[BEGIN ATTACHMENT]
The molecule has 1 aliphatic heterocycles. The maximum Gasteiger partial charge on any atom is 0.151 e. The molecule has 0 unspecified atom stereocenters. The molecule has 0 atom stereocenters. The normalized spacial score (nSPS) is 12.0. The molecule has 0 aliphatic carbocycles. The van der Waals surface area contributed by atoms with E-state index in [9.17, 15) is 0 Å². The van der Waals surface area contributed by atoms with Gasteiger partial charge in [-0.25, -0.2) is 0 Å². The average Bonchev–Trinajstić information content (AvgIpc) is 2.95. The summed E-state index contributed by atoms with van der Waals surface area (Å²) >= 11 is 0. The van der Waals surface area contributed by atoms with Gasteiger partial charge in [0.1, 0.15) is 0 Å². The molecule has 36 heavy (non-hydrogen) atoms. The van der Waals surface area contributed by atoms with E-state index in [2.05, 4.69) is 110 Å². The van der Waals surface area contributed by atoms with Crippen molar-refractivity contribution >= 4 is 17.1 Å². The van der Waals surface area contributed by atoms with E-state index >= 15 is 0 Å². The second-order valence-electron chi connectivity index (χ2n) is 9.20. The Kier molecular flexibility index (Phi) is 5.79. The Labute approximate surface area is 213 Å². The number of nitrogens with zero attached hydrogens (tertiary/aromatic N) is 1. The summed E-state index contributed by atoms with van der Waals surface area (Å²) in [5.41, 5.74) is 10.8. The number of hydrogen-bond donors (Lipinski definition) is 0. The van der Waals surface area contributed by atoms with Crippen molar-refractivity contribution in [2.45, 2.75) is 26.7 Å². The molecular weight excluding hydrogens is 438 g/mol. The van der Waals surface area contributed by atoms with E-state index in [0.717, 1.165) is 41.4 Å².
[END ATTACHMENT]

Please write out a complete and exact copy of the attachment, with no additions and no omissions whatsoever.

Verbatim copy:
The molecule has 1 aliphatic heterocycles. The maximum Gasteiger partial charge on any atom is 0.151 e. The molecule has 0 unspecified atom stereocenters. The molecule has 0 atom stereocenters. The normalized spacial score (nSPS) is 12.0. The molecule has 0 aliphatic carbocycles. The van der Waals surface area contributed by atoms with E-state index in [9.17, 15) is 0 Å². The van der Waals surface area contributed by atoms with Gasteiger partial charge in [-0.25, -0.2) is 0 Å². The average Bonchev–Trinajstić information content (AvgIpc) is 2.95. The summed E-state index contributed by atoms with van der Waals surface area (Å²) >= 11 is 0. The van der Waals surface area contributed by atoms with Gasteiger partial charge in [0.1, 0.15) is 0 Å². The molecule has 36 heavy (non-hydrogen) atoms. The van der Waals surface area contributed by atoms with E-state index in [2.05, 4.69) is 110 Å². The van der Waals surface area contributed by atoms with Crippen molar-refractivity contribution >= 4 is 17.1 Å². The van der Waals surface area contributed by atoms with E-state index >= 15 is 0 Å². The second-order valence-electron chi connectivity index (χ2n) is 9.20. The Kier molecular flexibility index (Phi) is 5.79. The Labute approximate surface area is 213 Å². The number of nitrogens with zero attached hydrogens (tertiary/aromatic N) is 1. The summed E-state index contributed by atoms with van der Waals surface area (Å²) in [5.41, 5.74) is 10.8. The number of hydrogen-bond donors (Lipinski definition) is 0. The van der Waals surface area contributed by atoms with Crippen molar-refractivity contribution in [2.45, 2.75) is 26.7 Å². The molecular weight excluding hydrogens is 438 g/mol. The van der Waals surface area contributed by atoms with E-state index in [0.717, 1.165) is 41.4 Å².